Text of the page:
By James Breckenridge. It is said that a camel is a horse made by a committee.
If only Abbotsford’s Homeless Task Force’s Report came that close to reflecting the state of affairs in Abbotsford, the lower mainland and throughout BC of homelessness and the government ministries that impact upon homelessness in British Columbia.
Unfortunately for the Homeless-in-Abbotsford, the Task Force made a duck-billed platypus.
The Report fails to consider the current and future state of resources available to address homelessness and the related issues that impact homelessness such as mental health.
The report is built on the false foundation of assuming that the resources called for by the report will be found, ignoring budget and financial reality that has not simply imposed limits on resources but has imposed reductions on the resources available.
The provincial budget for the current fiscal year and the budget projections over five years make it clear that the actual resources available will dwindle year by year.
Planning Based On False Assumptions
The question is NOT are we spending more dollars this fiscal year BUT what % increase is needed to purchase the same resources this fiscal year as were purchased in the prior fiscal year.
If the increase in spending does not meet or exceed the % increase needed [as was the case in recent years, is the case in the current year and is the case in the future budget projections] you have a decrease in resources.
Planning based on false assumptions about resources not only results in a plan that is worthless, but can lead to wasting resources to accomplish little or nothing; resources that could have been used elsewhere to good effect.
The Task Force’s call for City Council to immediately create a staff coordinator position for homelessness is such a waste.
The idea of the staff coordinator stems from the notable career of Judy Graves as Vancouver’s homeless advocate. Ms. Graves could make contact with a homeless person, find them housing and connect them to the services the homeless person needed in a single day.
When Ms. Graves spoke to the Task Force this summer, she noted that the effectiveness of the outreach teams in Vancouver had suffered serious negative consequences as a result of the scarcity of resources in Vancouver and the competition between the teams for those scarce resources.
Scarce resources no longer permit finding housing and connecting a homeless person to the services the homeless person needs in a single day.
It would be better for the homeless in Vancouver to have fewer outreach teams and the money thus saved used to provide resources to house the homeless.
With the limited resources available in Abbotsford such a staff position would give little or no return for the money spent. It would be far more beneficial, in terms of effectively addressing homelessness, to spend the $100,000.00 not on salary but on rental subsidies.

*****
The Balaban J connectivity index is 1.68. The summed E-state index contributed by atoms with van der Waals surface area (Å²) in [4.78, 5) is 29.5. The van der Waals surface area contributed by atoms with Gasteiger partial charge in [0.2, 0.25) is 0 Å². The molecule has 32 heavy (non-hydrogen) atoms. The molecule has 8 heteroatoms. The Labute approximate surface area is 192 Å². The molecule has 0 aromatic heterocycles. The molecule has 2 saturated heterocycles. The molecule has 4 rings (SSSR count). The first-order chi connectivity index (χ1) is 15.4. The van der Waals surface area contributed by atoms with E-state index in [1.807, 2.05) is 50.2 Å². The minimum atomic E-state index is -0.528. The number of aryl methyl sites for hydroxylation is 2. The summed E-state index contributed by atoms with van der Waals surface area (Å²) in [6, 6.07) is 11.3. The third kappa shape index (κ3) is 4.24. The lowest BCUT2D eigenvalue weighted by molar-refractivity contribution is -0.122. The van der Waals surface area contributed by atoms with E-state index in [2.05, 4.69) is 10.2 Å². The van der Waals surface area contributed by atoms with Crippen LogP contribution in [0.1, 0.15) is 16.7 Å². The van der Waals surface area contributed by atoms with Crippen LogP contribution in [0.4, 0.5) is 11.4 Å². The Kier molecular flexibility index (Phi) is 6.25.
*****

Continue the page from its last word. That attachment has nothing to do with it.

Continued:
Unless you have abundant resources frittering away resources on shelter beds or a coordinator is a misuse of resources that could be utilized to greater effect elsewhere.
The Task Force also – Ignored? Did not address? Failed to recognize? – that finding a person housing is quite do able … the person managing to stay in that housing … well, there is the rub as they say.
Someone commented to me recently that he couldn’t understand why Mr. X had been homeless until recently housed.
Ignoring Services, Reources
What the statement ignores is that Mr. X was homeless after falling out of the housing he was in. And that before he was in the housing he was in when he became homeless … he was homeless, having fallen out of the housing he had been in prior to becoming homeless once again … And that before he was in the housing he was in when he became homeless that time….he was homeless, having fallen out of the housing he had been in prior to becoming homeless once again … And that before he was in the housing he was in when he became homeless … he was homeless, having fallen out of the housing he had been in prior to becoming homeless again … And that before he was in the housing he was in when he became homeless … he was homeless, having fallen out of the housing he had been in prior to becoming homeless once again … and so on and so on.
Success or failure in housing the homeless lies in the services and supports that provide the opportunity for an individual to do the work to accomplish the change in themselves needed to achieve wellness and sustain housing.
The form and content of the report, intentionally or not, fosters a sense of complacency, – no problem, we have it covered – and promotes rearranging the deck chairs on the Titanic – as the rising levels of homelessness threaten to overwhelm us.
“If we are to survive, we must have ideas, vision, and courage. These things are rarely produced by committees.” – Arthur M. Schlesinger, Jr.